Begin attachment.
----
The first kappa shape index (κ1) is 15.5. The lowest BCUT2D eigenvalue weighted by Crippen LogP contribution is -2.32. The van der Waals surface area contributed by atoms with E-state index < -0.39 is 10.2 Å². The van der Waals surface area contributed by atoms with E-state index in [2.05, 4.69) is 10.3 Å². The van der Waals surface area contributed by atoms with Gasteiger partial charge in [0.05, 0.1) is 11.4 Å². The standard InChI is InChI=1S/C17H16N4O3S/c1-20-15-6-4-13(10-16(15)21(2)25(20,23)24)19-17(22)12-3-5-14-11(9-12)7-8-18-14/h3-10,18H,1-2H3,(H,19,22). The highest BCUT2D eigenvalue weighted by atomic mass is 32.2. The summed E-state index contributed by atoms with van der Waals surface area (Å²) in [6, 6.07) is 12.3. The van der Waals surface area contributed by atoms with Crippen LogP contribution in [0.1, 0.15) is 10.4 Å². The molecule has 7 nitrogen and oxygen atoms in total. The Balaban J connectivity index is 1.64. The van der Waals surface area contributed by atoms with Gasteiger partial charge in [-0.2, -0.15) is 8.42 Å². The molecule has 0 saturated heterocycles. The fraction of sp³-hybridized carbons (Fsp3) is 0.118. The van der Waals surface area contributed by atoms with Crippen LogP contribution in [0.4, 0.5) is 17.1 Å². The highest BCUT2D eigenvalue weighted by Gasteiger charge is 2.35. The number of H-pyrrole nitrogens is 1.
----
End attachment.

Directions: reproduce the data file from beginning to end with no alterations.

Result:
The first kappa shape index (κ1) is 15.5. The lowest BCUT2D eigenvalue weighted by Crippen LogP contribution is -2.32. The van der Waals surface area contributed by atoms with E-state index < -0.39 is 10.2 Å². The van der Waals surface area contributed by atoms with E-state index in [2.05, 4.69) is 10.3 Å². The van der Waals surface area contributed by atoms with Gasteiger partial charge in [0.05, 0.1) is 11.4 Å². The standard InChI is InChI=1S/C17H16N4O3S/c1-20-15-6-4-13(10-16(15)21(2)25(20,23)24)19-17(22)12-3-5-14-11(9-12)7-8-18-14/h3-10,18H,1-2H3,(H,19,22). The highest BCUT2D eigenvalue weighted by atomic mass is 32.2. The summed E-state index contributed by atoms with van der Waals surface area (Å²) in [6, 6.07) is 12.3. The van der Waals surface area contributed by atoms with Crippen LogP contribution in [0.1, 0.15) is 10.4 Å². The molecule has 7 nitrogen and oxygen atoms in total. The Balaban J connectivity index is 1.64. The van der Waals surface area contributed by atoms with Gasteiger partial charge in [-0.2, -0.15) is 8.42 Å². The molecule has 0 saturated heterocycles. The fraction of sp³-hybridized carbons (Fsp3) is 0.118. The van der Waals surface area contributed by atoms with Crippen LogP contribution in [0.4, 0.5) is 17.1 Å². The highest BCUT2D eigenvalue weighted by Gasteiger charge is 2.35. The number of H-pyrrole nitrogens is 1.